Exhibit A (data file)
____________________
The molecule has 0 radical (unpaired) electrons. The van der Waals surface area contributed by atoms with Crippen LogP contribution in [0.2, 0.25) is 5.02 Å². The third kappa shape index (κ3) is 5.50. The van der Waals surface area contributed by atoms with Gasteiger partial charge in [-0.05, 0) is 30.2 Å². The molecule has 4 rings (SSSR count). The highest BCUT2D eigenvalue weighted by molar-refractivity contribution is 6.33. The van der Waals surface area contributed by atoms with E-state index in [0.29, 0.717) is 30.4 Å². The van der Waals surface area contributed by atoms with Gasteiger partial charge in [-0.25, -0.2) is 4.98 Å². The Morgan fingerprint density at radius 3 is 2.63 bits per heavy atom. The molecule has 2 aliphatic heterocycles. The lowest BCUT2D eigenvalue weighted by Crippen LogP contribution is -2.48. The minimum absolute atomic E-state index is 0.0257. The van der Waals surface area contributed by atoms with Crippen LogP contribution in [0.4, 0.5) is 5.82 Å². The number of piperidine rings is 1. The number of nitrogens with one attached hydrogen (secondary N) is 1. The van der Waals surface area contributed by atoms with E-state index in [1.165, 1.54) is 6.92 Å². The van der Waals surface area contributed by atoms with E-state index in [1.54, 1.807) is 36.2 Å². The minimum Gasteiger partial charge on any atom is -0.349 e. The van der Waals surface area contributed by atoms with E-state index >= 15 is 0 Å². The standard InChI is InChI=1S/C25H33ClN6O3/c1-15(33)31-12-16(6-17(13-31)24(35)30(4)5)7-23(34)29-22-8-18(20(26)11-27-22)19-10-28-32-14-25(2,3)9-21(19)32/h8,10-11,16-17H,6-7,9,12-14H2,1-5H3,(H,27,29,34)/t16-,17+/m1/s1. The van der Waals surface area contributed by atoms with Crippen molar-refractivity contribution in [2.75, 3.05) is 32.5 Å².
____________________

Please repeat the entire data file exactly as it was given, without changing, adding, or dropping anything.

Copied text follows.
The molecule has 0 radical (unpaired) electrons. The van der Waals surface area contributed by atoms with Crippen LogP contribution in [0.2, 0.25) is 5.02 Å². The third kappa shape index (κ3) is 5.50. The van der Waals surface area contributed by atoms with Gasteiger partial charge in [-0.05, 0) is 30.2 Å². The molecule has 4 rings (SSSR count). The highest BCUT2D eigenvalue weighted by molar-refractivity contribution is 6.33. The van der Waals surface area contributed by atoms with E-state index in [0.29, 0.717) is 30.4 Å². The van der Waals surface area contributed by atoms with Gasteiger partial charge in [-0.25, -0.2) is 4.98 Å². The Morgan fingerprint density at radius 3 is 2.63 bits per heavy atom. The molecule has 2 aliphatic heterocycles. The lowest BCUT2D eigenvalue weighted by Crippen LogP contribution is -2.48. The minimum absolute atomic E-state index is 0.0257. The van der Waals surface area contributed by atoms with Crippen LogP contribution in [0.4, 0.5) is 5.82 Å². The number of piperidine rings is 1. The number of nitrogens with one attached hydrogen (secondary N) is 1. The van der Waals surface area contributed by atoms with E-state index in [1.165, 1.54) is 6.92 Å². The van der Waals surface area contributed by atoms with E-state index in [1.54, 1.807) is 36.2 Å². The minimum Gasteiger partial charge on any atom is -0.349 e. The van der Waals surface area contributed by atoms with E-state index >= 15 is 0 Å². The standard InChI is InChI=1S/C25H33ClN6O3/c1-15(33)31-12-16(6-17(13-31)24(35)30(4)5)7-23(34)29-22-8-18(20(26)11-27-22)19-10-28-32-14-25(2,3)9-21(19)32/h8,10-11,16-17H,6-7,9,12-14H2,1-5H3,(H,27,29,34)/t16-,17+/m1/s1. The van der Waals surface area contributed by atoms with Crippen molar-refractivity contribution in [2.75, 3.05) is 32.5 Å².